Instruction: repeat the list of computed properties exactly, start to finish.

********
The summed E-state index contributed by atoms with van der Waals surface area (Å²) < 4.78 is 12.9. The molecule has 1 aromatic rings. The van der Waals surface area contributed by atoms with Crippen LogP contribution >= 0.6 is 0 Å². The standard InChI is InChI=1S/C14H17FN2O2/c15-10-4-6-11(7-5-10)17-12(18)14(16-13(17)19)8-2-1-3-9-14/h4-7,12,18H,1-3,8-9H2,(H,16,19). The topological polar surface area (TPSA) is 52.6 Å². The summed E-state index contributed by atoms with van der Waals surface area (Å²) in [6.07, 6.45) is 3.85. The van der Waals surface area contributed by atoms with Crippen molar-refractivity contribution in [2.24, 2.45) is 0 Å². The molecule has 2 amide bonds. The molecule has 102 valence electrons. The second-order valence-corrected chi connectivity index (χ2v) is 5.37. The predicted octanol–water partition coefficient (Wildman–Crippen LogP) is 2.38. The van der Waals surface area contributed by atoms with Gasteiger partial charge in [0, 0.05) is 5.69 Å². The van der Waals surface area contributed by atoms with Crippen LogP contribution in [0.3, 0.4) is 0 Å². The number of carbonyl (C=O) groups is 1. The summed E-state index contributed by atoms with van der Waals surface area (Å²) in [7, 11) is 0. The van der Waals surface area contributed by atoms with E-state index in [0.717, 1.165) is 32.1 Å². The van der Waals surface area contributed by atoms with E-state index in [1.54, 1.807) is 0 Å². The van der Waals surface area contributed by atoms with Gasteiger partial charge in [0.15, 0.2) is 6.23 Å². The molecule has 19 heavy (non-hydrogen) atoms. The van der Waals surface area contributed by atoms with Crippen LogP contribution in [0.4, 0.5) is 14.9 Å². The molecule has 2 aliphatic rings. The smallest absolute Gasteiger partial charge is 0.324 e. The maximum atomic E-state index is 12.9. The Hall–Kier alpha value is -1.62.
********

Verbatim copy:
The summed E-state index contributed by atoms with van der Waals surface area (Å²) < 4.78 is 12.9. The molecule has 1 aromatic rings. The van der Waals surface area contributed by atoms with Crippen LogP contribution >= 0.6 is 0 Å². The standard InChI is InChI=1S/C14H17FN2O2/c15-10-4-6-11(7-5-10)17-12(18)14(16-13(17)19)8-2-1-3-9-14/h4-7,12,18H,1-3,8-9H2,(H,16,19). The topological polar surface area (TPSA) is 52.6 Å². The summed E-state index contributed by atoms with van der Waals surface area (Å²) in [6.07, 6.45) is 3.85. The van der Waals surface area contributed by atoms with Crippen molar-refractivity contribution in [2.24, 2.45) is 0 Å². The molecule has 2 amide bonds. The molecule has 102 valence electrons. The second-order valence-corrected chi connectivity index (χ2v) is 5.37. The predicted octanol–water partition coefficient (Wildman–Crippen LogP) is 2.38. The van der Waals surface area contributed by atoms with Gasteiger partial charge in [0, 0.05) is 5.69 Å². The van der Waals surface area contributed by atoms with Crippen LogP contribution in [0.3, 0.4) is 0 Å². The number of carbonyl (C=O) groups is 1. The summed E-state index contributed by atoms with van der Waals surface area (Å²) in [7, 11) is 0. The van der Waals surface area contributed by atoms with E-state index in [0.717, 1.165) is 32.1 Å². The van der Waals surface area contributed by atoms with E-state index in [1.54, 1.807) is 0 Å². The van der Waals surface area contributed by atoms with Gasteiger partial charge in [0.15, 0.2) is 6.23 Å². The molecule has 19 heavy (non-hydrogen) atoms. The van der Waals surface area contributed by atoms with Crippen LogP contribution in [0.4, 0.5) is 14.9 Å². The molecule has 2 aliphatic rings. The smallest absolute Gasteiger partial charge is 0.324 e. The maximum atomic E-state index is 12.9. The Hall–Kier alpha value is -1.62.